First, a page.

Toddler-Appropriate Scientific Observations: Duck Edition


Practice our observation skills as we feed and learn about ducks


  • bread

  • bottled water

  • pens

  • Duck observation list (pdf, PowerPoint)


  1. Grab duck observation list and a pen

  2. Go to your local lake

  3. Feed the ducks

  4. Complete Observation Checklist

  5. Paint ducks based on our observations.


You know when the weather outside is absolutely dreadful for days on end, and then, for no reason that a non-meteorologist can explain, a gorgeous day just throws itself in the mix? Those days where your only thought is, "I need to be outside today." You know those days I'm talking about. They usually sneak in during the spring or fall. Well this Fun-Size Friday was one of those days, and we were not about to waste it.

When planning activities where a majority of the participants are toddlers, you have to have a very simple approach. The average age of our children is two, so we needed an activity that appealed to the two-year old frame of mind. With these two goals combined, we came up with duck observations. We live close to a lake frequently inhabited by ducks and geese, so we grabbed some bread and took a trip to find some.

We were in luck. We found three ducks and zero geese. If you've ever fed a goose, you know why this is lucky. Geese can be a little intimidating for small children, well and adults. They want that food and they're going to get that food. You have to admire their tenacity. But a child just sees a bird the same size as themselves running toward them and they freak. So we were excited that the geese were gone. We were also blessed to only encounter three ducks, so we weren't overwhelmed.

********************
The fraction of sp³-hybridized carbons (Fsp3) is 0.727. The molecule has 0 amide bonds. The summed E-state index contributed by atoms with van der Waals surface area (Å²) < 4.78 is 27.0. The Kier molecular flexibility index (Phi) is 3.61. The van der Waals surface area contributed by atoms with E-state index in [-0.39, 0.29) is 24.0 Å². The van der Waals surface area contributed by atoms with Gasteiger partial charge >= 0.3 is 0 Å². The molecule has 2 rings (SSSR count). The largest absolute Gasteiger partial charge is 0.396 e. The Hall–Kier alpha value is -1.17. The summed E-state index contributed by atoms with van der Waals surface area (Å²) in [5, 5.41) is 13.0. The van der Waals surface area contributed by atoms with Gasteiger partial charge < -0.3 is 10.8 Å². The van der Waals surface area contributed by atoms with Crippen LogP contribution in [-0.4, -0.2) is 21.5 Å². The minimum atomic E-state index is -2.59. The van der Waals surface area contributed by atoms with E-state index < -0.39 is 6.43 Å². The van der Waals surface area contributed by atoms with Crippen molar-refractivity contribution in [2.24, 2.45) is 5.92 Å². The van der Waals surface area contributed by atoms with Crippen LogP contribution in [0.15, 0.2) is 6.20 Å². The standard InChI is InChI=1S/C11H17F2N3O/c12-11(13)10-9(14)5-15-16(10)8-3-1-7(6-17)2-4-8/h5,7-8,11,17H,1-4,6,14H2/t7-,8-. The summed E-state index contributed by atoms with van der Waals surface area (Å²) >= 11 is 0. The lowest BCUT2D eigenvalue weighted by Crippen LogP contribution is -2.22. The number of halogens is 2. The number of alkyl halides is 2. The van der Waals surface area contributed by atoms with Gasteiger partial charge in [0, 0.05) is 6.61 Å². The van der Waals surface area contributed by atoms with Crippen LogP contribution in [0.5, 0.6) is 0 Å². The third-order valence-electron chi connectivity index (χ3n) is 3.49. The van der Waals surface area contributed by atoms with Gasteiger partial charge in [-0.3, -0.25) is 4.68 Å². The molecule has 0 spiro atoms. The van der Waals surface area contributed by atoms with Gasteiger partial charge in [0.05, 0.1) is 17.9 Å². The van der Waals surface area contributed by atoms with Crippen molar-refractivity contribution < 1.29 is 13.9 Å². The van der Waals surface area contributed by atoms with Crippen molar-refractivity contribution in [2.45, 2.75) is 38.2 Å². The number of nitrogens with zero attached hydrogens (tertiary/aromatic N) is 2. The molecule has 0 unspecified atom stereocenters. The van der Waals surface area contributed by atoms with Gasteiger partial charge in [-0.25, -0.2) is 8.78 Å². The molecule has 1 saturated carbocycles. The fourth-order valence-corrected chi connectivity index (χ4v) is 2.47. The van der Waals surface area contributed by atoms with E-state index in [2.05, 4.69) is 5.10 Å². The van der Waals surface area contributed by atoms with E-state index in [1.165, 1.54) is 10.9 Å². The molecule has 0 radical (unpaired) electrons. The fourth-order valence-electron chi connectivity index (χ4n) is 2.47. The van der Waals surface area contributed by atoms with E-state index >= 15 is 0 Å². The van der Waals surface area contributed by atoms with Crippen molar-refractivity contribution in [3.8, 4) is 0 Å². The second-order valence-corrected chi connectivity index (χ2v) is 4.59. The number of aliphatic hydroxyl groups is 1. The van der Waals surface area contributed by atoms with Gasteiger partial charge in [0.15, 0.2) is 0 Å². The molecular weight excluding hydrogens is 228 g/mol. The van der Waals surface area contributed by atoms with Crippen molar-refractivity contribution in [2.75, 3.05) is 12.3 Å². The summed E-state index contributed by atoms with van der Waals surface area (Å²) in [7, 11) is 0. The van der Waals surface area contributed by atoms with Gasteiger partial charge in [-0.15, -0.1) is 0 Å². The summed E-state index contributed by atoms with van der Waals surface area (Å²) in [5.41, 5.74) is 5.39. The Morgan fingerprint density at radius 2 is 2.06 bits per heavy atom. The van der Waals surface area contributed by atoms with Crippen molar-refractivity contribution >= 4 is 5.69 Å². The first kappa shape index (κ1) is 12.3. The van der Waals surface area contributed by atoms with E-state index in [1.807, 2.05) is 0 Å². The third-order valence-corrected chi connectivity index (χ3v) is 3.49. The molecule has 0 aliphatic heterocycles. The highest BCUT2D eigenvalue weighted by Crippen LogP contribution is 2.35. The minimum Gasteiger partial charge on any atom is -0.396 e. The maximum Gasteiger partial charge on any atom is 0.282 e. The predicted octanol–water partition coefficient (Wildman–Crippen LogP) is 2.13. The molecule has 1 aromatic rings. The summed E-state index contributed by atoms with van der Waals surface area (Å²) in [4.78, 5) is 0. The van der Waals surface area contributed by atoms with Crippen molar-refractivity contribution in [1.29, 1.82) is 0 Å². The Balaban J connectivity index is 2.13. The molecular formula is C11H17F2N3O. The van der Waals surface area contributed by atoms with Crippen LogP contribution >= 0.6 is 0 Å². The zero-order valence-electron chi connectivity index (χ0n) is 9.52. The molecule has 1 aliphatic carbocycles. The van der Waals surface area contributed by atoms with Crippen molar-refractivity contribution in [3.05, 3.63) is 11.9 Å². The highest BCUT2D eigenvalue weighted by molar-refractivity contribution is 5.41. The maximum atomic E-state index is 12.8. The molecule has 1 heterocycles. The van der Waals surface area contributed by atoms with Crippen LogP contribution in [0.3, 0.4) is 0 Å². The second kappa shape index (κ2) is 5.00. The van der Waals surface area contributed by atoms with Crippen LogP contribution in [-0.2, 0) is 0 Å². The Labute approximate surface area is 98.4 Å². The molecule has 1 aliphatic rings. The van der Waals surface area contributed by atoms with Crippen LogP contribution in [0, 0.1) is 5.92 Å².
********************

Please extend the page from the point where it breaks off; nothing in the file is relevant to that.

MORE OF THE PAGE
We gave the kids an observation checklist and assisted them as they became participants in scientific observations. They had to identify the color of the duck, the type of mouth, the type of feet, the habitat, etcetera.

It was very easy and the kids had a blast. What isn't shown in the video is what we did after the observations. We took the kids home and had them recreate a painting of the ducks using their observation checklist as a reference. For instance, we asked what color the ducks were. We then used that color of paint to paint our ducks. They live in the water, so we painted water around our ducks.

Such a simple task that promotes hands-on learning and creativity. So grab your kids, a bag of feed, our observation checklist, and head out to your local lake or pond and explore LIFE!

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